In the same way that Mount Rainier is our mountain, Pierce County outdoors people proudly claim Crystal Mountain as our ski sanctuary.
It’s been that way since Crystal opened in 1962, charging $4.50 per ticket to ride a pair of two-seater chairlifts.
Even earlier, actually. Ski pioneers started scouting the Cascades for a prime site in 1949, did two years of snow studies, quickly sold $852,000 in stock to 824 families, and lobbied Gov. Al Rosellini of Tacoma to push for construction of the 6-mile Crystal Mountain Boulevard access road.
The roots of groups such as the Crystal Mountain Founders Club and the Crystal Mountain Alpine Club run strong and deep, even as original members have watched their hair turn as white as Campbell Basin in January.
Against that homegrown backdrop, the news that Crystal is reverting to local ownership serves as a satisfying coda to an epic ski season that ends this weekend.
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The ski area has been an asset of Michigan-based Boyne Resorts since 1997, when a majority of Crystal’s 900 shareholders agreed to sell. Last week, Boyne executive John Kircher disclosed he was swapping his shares of company stock for the company’s shares of Crystal.
As owner, Kircher will no doubt run the show with the same hands-on, knees-over-his-boots style that’s defined his 20 years as Crystal’s CEO and president. He and his wife, Kim, who leads Crystal’s ski patrol, know every crag, cirque and contour of the mountain.
Kircher, the 59-year-old son of Boyne’s cofounder, has overseen transformational upgrades at Crystal. They include a nod to the future of year-round recreation access (the opening of the high-speed gondola in 2011) and a tribute to the sublime past of backcountry skiing (the decision to open the Northway Lift as a slower-speed two-seat chair in 2007).
Best of all, he promises to raise the bar for both winter and summer amenities — mountain biking, anyone? — and says he has resources to do it.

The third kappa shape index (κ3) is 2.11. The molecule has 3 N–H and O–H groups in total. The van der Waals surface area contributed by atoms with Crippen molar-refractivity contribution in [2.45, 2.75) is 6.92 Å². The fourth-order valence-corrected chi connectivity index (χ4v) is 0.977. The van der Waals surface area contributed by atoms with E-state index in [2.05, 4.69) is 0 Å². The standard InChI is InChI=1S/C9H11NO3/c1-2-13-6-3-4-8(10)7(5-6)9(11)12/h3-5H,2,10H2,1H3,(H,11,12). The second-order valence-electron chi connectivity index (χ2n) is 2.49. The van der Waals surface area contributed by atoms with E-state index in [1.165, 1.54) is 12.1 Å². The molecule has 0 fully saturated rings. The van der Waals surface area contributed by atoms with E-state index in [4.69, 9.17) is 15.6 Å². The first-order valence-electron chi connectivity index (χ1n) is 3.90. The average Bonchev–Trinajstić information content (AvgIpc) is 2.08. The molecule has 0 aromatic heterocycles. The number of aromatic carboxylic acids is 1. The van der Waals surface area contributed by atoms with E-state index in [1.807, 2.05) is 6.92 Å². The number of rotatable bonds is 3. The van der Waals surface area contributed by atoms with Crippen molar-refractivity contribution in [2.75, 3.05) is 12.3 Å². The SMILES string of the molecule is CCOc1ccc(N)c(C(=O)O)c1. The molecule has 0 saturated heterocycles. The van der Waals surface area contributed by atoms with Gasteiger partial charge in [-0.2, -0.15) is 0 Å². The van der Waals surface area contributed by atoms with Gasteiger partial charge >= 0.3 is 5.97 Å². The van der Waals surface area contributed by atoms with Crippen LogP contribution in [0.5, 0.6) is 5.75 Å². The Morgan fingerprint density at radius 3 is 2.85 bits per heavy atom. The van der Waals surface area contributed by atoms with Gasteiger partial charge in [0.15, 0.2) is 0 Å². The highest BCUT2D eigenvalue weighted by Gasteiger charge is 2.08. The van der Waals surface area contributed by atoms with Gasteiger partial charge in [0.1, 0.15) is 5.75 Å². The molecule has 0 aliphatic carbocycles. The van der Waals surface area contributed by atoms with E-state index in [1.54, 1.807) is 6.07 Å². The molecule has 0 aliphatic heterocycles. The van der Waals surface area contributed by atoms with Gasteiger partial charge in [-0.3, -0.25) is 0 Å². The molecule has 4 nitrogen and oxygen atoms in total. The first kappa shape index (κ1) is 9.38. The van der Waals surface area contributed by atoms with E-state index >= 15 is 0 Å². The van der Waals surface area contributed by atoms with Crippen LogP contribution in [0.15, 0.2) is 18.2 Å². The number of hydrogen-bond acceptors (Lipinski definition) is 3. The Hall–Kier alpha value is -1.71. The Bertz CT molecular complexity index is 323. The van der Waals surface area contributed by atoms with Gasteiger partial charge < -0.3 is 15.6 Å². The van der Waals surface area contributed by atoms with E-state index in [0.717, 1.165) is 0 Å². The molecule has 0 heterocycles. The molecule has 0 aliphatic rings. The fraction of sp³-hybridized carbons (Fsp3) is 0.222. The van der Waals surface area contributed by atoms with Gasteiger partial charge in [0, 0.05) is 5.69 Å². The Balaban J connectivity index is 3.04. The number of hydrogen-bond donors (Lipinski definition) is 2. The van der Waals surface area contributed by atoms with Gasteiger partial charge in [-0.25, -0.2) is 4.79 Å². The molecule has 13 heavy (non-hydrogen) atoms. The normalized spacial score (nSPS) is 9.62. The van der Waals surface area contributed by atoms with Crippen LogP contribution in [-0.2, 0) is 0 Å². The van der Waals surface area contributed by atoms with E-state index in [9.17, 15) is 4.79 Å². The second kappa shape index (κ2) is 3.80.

“We handed money, over the years, back to Boyne that came at the expense of doing projects here,” Kircher told TNT outdoors writer Craig Hill. “That is no longer the case. The dollars that Crystal brings in will go back into the area.”
The transaction marks a refreshing new chapter for the ski area, and a rare moment of stability in an industry convulsed by consolidations and private equity acquisitions.
In Washington, the Summit-at-Snoqualmie and Stevens Pass were both dealt last fall from a Florida-based real-estate investment trust to a New York hedge-fund firm.
British Columbia’s sprawling Whistler-Blackcomb ski resort, located 250 miles north of Tacoma, was gobbled up last year by Vail Resorts, the largest mountain destination conglomerate in North America. And just this month, Aspen Skiing Co. teamed with a private-equity firm to take over a smaller Colorado resort operator.
Vail and Aspen are slugging it out in the ski resort equivalent of the telecom war between AT&T and Verizon. But while consumers might not mind uniformity in their phone plans, is that what they want in their ski experiences? The potential loss of mountain culture and resort distinctiveness could send things downhill fast.
There are benefits to consolidation, to be sure. Season pass holders have an expanded menu of mountains to sink their skis into. And in this unpredictable era of climate change, more capital is available as a hedge against low-snow winters.
For his part, Kircher said he’s investing $5 million in snow-making equipment at Crystal, so the worst-case scenario melts away and the future looks bright.
We wouldn’t bet against him. Before a transplant in 2008, Kircher battled liver disease and cancer while managing Crystal and two other ski areas in the region — and still skied four days a week.
As owner, he would serve his customers well to curtail fast-rising ticket prices, which have put ski trips out of reach for many families. To help skiers bypass the ticket window, he should bring back technology for direct-to-lift tickets that customers can purchase remotely, at a discount.
It’s well known that Tacoma-area folks don’t cotton to being controlled by outsiders. We’re a self-sufficient bunch who prefer local ownership, from our cable TV operation to our minor-league baseball team.
Won’t it be nice to return our ski mountain to that list?